Nik Gregg and his brother Phil have an unusual business model with their company Sustainable Options.

They want to give away their sustainable energy expertise - and make a living out of it.

The theory, says Nik Gregg, is that giving free energy audits to local Bay of Plenty home owners will spread the word and generate interest from people and businesses that will pay to have their own audits done.

"Our objective is to engage people with how they're living in their homes, have them think about sustainability in the context of what's good for the environment and their community," he said.


Nik Gregg is a member of the Bay of Connections' Energy Strategy Committee and the committee's chairman, Anthony Olsen, said his input had been helpful from the beginning.

"Energy's not just electricity, it runs across the board and it also has a strong social component," said Mr Olsen. "Nik's been the one we've relied on to go down that road. He's been excellent in that way."

The Bay of Connections was exploring a range of integrated energy generation options, including existing geothermal and hydro resources, solar and wind generation.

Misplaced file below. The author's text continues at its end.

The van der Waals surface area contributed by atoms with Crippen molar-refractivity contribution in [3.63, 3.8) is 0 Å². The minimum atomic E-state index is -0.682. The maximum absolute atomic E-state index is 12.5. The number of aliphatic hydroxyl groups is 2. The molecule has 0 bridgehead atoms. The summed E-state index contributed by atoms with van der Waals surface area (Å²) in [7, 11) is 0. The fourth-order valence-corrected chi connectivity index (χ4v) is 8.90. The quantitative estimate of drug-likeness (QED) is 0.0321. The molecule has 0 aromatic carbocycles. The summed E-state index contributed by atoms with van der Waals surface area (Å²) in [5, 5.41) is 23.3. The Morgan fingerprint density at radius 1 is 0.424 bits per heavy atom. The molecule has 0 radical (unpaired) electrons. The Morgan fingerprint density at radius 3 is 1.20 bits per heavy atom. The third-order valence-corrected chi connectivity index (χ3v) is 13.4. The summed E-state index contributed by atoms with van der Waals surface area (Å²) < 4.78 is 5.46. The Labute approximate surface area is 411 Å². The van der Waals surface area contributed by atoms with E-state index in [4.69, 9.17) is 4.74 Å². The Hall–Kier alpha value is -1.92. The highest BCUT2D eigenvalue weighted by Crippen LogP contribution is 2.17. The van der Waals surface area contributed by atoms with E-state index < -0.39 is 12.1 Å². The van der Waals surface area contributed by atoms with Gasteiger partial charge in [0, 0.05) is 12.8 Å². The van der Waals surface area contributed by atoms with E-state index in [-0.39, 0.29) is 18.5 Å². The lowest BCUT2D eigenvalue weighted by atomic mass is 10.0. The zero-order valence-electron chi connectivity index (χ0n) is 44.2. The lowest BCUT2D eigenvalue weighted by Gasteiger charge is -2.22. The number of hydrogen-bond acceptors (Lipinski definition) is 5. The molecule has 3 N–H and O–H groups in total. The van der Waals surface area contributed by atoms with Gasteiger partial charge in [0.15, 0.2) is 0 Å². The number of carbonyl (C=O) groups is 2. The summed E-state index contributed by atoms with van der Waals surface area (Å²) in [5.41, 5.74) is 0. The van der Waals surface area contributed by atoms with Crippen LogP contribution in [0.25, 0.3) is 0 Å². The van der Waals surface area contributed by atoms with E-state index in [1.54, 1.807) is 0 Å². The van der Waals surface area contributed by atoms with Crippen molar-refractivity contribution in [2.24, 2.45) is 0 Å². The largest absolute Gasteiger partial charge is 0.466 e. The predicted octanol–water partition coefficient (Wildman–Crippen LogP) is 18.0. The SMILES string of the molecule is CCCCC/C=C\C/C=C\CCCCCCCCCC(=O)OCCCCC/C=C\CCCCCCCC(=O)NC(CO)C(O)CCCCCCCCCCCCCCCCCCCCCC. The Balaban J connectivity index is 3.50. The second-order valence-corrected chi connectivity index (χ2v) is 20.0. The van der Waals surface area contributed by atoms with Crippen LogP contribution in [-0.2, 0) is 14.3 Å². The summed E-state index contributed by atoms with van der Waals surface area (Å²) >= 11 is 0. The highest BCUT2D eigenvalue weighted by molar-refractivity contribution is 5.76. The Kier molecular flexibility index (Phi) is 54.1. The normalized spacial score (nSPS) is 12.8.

"Nik's perspective has been to say, it's fine to generate sustainably, but we're losing out at the user end," said Mr Olsen.

After 25 years working in Auckland, the Gregg brothers took on a community-owned energy efficiency and renewable energy business in Whakatane for six years, as the Government began to implement its policy of encouraging home owners to insulate.

"Kiwis grow up in 'wooden tents', where we put another log on the fire, throw on a blanket and toughen up to keep warm," said Mr Gregg.

"In the past our houses were quite well designed, with big fireplaces in many rooms and natural ventilation. Now we have condensation issues and damp, cold homes and our most vulnerable can't afford the large heating costs needed to stay warm."

Early last year the brothers decided to form Sustainable Options. The company says that 85 per cent of its profits are directed to charity/community, to their vision for doing good, to their staff and back to their customers.

Working with the Energy Efficiency and Conservation Authority, they undertook a project to visit 50 Tauranga homes and give out free advice on becoming more energy-efficient. Returning to 39 of them later, they found all families had done something to improve their efficiency, and of these, 35 had invested money in an action or activity - anything from changing light bulbs to energy-efficient ones to insulating their home or investing in solar energy.

"We hope that as we give our time and knowledge away for free, households, the community and businesses will support us and enable us to give away more time and knowledge," said Mr Gregg.